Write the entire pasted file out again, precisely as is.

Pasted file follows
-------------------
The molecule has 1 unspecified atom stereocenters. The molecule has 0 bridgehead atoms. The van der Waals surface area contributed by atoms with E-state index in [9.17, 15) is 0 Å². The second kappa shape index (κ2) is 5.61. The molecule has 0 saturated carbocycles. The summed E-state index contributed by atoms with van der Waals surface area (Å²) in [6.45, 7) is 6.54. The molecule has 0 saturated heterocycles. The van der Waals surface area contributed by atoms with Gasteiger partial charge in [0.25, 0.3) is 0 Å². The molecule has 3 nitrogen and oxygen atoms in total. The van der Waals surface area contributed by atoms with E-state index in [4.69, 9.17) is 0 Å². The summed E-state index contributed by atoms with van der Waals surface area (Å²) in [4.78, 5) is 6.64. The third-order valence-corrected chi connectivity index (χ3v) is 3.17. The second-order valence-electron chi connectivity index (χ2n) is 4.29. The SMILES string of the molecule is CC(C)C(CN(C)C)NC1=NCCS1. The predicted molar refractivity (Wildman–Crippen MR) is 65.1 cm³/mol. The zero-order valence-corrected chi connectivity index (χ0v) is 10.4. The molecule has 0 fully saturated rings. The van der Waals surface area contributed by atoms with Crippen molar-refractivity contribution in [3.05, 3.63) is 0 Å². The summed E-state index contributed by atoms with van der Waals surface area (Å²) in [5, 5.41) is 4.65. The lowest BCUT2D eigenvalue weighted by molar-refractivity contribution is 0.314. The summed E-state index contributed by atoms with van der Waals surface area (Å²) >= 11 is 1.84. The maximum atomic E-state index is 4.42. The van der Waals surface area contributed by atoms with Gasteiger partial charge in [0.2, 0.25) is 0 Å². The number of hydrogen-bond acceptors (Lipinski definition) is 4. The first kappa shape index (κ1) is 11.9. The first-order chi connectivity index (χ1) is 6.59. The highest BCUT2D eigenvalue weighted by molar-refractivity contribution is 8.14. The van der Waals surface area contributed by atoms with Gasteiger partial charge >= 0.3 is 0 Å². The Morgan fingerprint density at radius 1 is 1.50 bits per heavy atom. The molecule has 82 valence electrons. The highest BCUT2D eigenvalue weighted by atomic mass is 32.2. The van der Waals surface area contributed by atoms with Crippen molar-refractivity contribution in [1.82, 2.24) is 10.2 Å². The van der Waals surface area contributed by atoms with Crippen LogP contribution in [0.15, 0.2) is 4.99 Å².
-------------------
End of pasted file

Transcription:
The molecule has 1 unspecified atom stereocenters. The molecule has 0 bridgehead atoms. The van der Waals surface area contributed by atoms with E-state index in [9.17, 15) is 0 Å². The second kappa shape index (κ2) is 5.61. The molecule has 0 saturated carbocycles. The summed E-state index contributed by atoms with van der Waals surface area (Å²) in [6.45, 7) is 6.54. The molecule has 0 saturated heterocycles. The van der Waals surface area contributed by atoms with Gasteiger partial charge in [0.25, 0.3) is 0 Å². The molecule has 3 nitrogen and oxygen atoms in total. The van der Waals surface area contributed by atoms with E-state index in [4.69, 9.17) is 0 Å². The summed E-state index contributed by atoms with van der Waals surface area (Å²) in [4.78, 5) is 6.64. The third-order valence-corrected chi connectivity index (χ3v) is 3.17. The second-order valence-electron chi connectivity index (χ2n) is 4.29. The SMILES string of the molecule is CC(C)C(CN(C)C)NC1=NCCS1. The predicted molar refractivity (Wildman–Crippen MR) is 65.1 cm³/mol. The zero-order valence-corrected chi connectivity index (χ0v) is 10.4. The molecule has 0 fully saturated rings. The van der Waals surface area contributed by atoms with Crippen molar-refractivity contribution in [3.05, 3.63) is 0 Å². The summed E-state index contributed by atoms with van der Waals surface area (Å²) in [5, 5.41) is 4.65. The lowest BCUT2D eigenvalue weighted by molar-refractivity contribution is 0.314. The summed E-state index contributed by atoms with van der Waals surface area (Å²) >= 11 is 1.84. The maximum atomic E-state index is 4.42. The van der Waals surface area contributed by atoms with Gasteiger partial charge in [0.2, 0.25) is 0 Å². The number of hydrogen-bond acceptors (Lipinski definition) is 4. The first kappa shape index (κ1) is 11.9. The first-order chi connectivity index (χ1) is 6.59. The highest BCUT2D eigenvalue weighted by molar-refractivity contribution is 8.14. The van der Waals surface area contributed by atoms with Gasteiger partial charge >= 0.3 is 0 Å². The Morgan fingerprint density at radius 1 is 1.50 bits per heavy atom. The molecule has 82 valence electrons. The highest BCUT2D eigenvalue weighted by atomic mass is 32.2. The van der Waals surface area contributed by atoms with Crippen molar-refractivity contribution in [1.82, 2.24) is 10.2 Å². The van der Waals surface area contributed by atoms with Crippen LogP contribution in [0.15, 0.2) is 4.99 Å².